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Gear & Apps

New Lightroom Update With Canon 5D IV Support, & Adobe Releases Stock Contributor Site

By Bing Putney on September 20th 2016

Adobe has made their Photokina splash today with the announcement of Lightroom CC 2016.7, and a public beta of their Adobe Stock Contributor Site. The Lightroom update will provide small upgrades, additional support for new cameras and lenses, bug fixes, compatibility with OS X Sierra and, naturally, integration with the new Stock Contributor platform. The platform is designed to provide an easy, integrated way for photographers, and other creatives to sell their work and assets to other Adobe CC users.

Lightroom CC 2016.7

The primary purpose of the new Lightroom CC update is to add integrated support for the new Stock Contribution site. As with all Lightroom CC updates, it also includes added support for new camera and lens profiles. This version adds the Canon 5D mark IV, Nikon D3400, GoPro Hero5 , the new iPhone 7 and 7 Plus, and several others. New lens profiles are plentiful, and span nearly all of the major mounts and brands. Additionally, Lightroom CC will now support tethered shooting with the Nikon D5 and D500 For the full list of cameras and lenses, check out the Adobe blog.

[REWIND: Canon 5D Mark IV Official Review | Gear Talk Episode 13]

lightroom-plugin

Adobe has also included a small, but potentially powerful, new option within Lightroom: the ability to edit smart previews, as opposed to original files, even when the original files are connected and available. Previous iterations of the software have offered the ability to work with these smaller smart previews when the drive containing the original files is disconnected, and has provided faster performance, as the processor has had less data to deal with. Now, thanks to an option within Lightroom’s preferences panel, you can opt to work on smart previews, when available, regardless of whether the original files are connected, potentially speeding up your workflow.

Adobe Stock Contributor Site Beta

For several generations, many of Adobe’s Creative Cloud apps have included the ability to buy imagery and assets via Adobe Stock, including Photoshop. Now, Adobe is working to add functionality in the opposite direction, allowing creatives to upload and sell their work directly to the Creative Cloud community. The service will support photos, illustrations, videos, vector work, and will eventually be built into apps spanning the Adobe ecosystem. The service will launch with Lightroom and Bridge integration, providing a quick drag and drop process for uploading work. There will also be a website where users can log in and upload files, independent of any individual app.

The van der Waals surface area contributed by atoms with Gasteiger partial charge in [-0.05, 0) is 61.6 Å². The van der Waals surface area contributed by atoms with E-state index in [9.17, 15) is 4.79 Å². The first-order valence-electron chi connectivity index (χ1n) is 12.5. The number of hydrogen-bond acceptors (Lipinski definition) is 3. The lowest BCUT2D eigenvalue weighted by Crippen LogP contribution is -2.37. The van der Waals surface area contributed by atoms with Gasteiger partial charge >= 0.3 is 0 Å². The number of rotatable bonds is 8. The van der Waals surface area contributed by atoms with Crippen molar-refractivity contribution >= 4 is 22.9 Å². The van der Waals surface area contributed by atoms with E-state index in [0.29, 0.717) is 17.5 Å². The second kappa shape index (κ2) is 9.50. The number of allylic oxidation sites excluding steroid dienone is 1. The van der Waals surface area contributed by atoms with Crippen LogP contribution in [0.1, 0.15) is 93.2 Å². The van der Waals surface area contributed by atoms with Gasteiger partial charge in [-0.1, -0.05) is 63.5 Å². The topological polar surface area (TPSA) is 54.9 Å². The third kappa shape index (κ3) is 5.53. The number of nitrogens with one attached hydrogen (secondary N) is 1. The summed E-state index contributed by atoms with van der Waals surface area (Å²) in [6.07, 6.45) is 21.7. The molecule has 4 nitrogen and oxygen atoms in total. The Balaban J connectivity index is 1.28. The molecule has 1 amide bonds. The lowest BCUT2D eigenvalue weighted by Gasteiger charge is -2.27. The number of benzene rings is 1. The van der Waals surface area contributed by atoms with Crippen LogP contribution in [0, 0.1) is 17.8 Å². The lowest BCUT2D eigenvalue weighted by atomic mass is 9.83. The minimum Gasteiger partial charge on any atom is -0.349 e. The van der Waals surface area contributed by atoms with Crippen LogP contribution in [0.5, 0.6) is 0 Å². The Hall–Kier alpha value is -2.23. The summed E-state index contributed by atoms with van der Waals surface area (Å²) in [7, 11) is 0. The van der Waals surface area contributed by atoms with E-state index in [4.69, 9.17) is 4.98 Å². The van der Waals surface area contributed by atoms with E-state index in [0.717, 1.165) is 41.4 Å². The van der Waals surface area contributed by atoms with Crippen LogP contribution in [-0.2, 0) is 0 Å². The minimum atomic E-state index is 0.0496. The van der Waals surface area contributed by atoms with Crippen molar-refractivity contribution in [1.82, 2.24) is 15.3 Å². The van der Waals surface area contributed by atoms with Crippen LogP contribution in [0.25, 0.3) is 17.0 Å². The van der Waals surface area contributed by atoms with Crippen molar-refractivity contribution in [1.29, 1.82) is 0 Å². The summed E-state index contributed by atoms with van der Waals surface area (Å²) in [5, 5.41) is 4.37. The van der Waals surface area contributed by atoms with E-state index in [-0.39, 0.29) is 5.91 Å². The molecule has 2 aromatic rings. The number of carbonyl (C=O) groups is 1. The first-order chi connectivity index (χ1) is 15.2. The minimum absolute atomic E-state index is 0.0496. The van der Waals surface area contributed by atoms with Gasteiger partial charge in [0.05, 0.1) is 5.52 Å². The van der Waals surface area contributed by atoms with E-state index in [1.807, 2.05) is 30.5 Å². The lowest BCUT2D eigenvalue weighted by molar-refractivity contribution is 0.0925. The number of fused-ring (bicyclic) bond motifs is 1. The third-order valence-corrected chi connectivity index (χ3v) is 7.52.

[REWIND: Adobe Uses Stereotypical Stock Photos as Face of clothing line]

auto-keywording

The platform launches with an incredibly helpful and efficient feature for helping buyers find your work: intelligent keyword suggestions. Adobe’s algorithm will analyze your uploads and suggest the top 5 keywords. You can then choose to use the suggestions, or add your own. With the ease of use that will come with the new contributor site, the sheer number of images on the stock service may soon become increasingly daunting. It seems that Adobe has recognized this likely headache, and is making an effort, via intelligent keywording, to make the process of finding what you’re looking for a bit more efficient.

[REWIND: Dramatically Speed Up Adobe Lightroom’s Performance With This One Tip]

Adobe has created a short video explaining the new platform:

More information can be found on the Adobe Blog.

About

Bing is a professional portrait and on-set still photographer who lives in Los Angeles, and frequently travels the world to explore new and interesting cultures and pastries.

Website: bingputneyphotography.com
Instagram: @bingputney

Q&A Discussions

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  1. Jean-Francois Perreault

    This new option will simplify my workflow. I used to have to rename my folder in order to work with the smart preview.

    I’m somewhat neutral on this though. It looks like Adobe used a workaround and made it into a feature instead of improving performance. Initially, I think smart previews were made for us to be able to work with offline files. I don’t think they did it for performance improvements, unless I’m wrong.
    So….it’s nice to have that as a feature now but they are not fixing the root of the problem imo.

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  2. Paul Wójtowicz

    Great thanks for the update.

    | | Edited